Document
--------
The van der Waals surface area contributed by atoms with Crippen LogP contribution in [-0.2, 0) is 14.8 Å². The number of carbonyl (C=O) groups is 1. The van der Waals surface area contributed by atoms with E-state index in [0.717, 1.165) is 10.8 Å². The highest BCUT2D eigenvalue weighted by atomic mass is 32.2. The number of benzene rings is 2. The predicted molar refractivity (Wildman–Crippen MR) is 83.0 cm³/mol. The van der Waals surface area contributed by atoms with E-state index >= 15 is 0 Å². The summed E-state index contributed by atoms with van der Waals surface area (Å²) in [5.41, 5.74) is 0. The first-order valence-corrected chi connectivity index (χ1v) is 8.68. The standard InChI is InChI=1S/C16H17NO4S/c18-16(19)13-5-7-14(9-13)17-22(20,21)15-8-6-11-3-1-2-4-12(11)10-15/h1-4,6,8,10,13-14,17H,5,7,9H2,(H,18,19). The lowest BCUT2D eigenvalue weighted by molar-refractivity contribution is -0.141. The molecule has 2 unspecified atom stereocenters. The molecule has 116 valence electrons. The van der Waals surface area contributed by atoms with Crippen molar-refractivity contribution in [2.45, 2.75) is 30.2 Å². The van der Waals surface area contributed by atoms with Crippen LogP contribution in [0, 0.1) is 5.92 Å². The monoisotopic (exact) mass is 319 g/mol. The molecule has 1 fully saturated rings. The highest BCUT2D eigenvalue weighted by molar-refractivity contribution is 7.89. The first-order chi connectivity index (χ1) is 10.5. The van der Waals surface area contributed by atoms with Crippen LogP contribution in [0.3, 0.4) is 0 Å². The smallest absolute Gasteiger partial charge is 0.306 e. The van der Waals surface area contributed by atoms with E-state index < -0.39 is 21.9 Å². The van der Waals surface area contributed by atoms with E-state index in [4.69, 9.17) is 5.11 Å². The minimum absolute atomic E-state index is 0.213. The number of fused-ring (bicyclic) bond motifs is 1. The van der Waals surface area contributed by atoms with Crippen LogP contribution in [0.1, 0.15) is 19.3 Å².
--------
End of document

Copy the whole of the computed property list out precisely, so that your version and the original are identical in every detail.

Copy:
The van der Waals surface area contributed by atoms with Crippen LogP contribution in [-0.2, 0) is 14.8 Å². The number of carbonyl (C=O) groups is 1. The van der Waals surface area contributed by atoms with E-state index in [0.717, 1.165) is 10.8 Å². The highest BCUT2D eigenvalue weighted by atomic mass is 32.2. The number of benzene rings is 2. The predicted molar refractivity (Wildman–Crippen MR) is 83.0 cm³/mol. The van der Waals surface area contributed by atoms with E-state index >= 15 is 0 Å². The summed E-state index contributed by atoms with van der Waals surface area (Å²) in [5.41, 5.74) is 0. The first-order valence-corrected chi connectivity index (χ1v) is 8.68. The standard InChI is InChI=1S/C16H17NO4S/c18-16(19)13-5-7-14(9-13)17-22(20,21)15-8-6-11-3-1-2-4-12(11)10-15/h1-4,6,8,10,13-14,17H,5,7,9H2,(H,18,19). The lowest BCUT2D eigenvalue weighted by molar-refractivity contribution is -0.141. The molecule has 2 unspecified atom stereocenters. The molecule has 116 valence electrons. The van der Waals surface area contributed by atoms with Crippen molar-refractivity contribution in [2.45, 2.75) is 30.2 Å². The van der Waals surface area contributed by atoms with Crippen LogP contribution in [0, 0.1) is 5.92 Å². The monoisotopic (exact) mass is 319 g/mol. The molecule has 1 fully saturated rings. The highest BCUT2D eigenvalue weighted by molar-refractivity contribution is 7.89. The first-order chi connectivity index (χ1) is 10.5. The van der Waals surface area contributed by atoms with Crippen LogP contribution in [0.3, 0.4) is 0 Å². The smallest absolute Gasteiger partial charge is 0.306 e. The van der Waals surface area contributed by atoms with E-state index < -0.39 is 21.9 Å². The van der Waals surface area contributed by atoms with E-state index in [4.69, 9.17) is 5.11 Å². The minimum absolute atomic E-state index is 0.213. The number of fused-ring (bicyclic) bond motifs is 1. The van der Waals surface area contributed by atoms with Crippen LogP contribution in [0.1, 0.15) is 19.3 Å².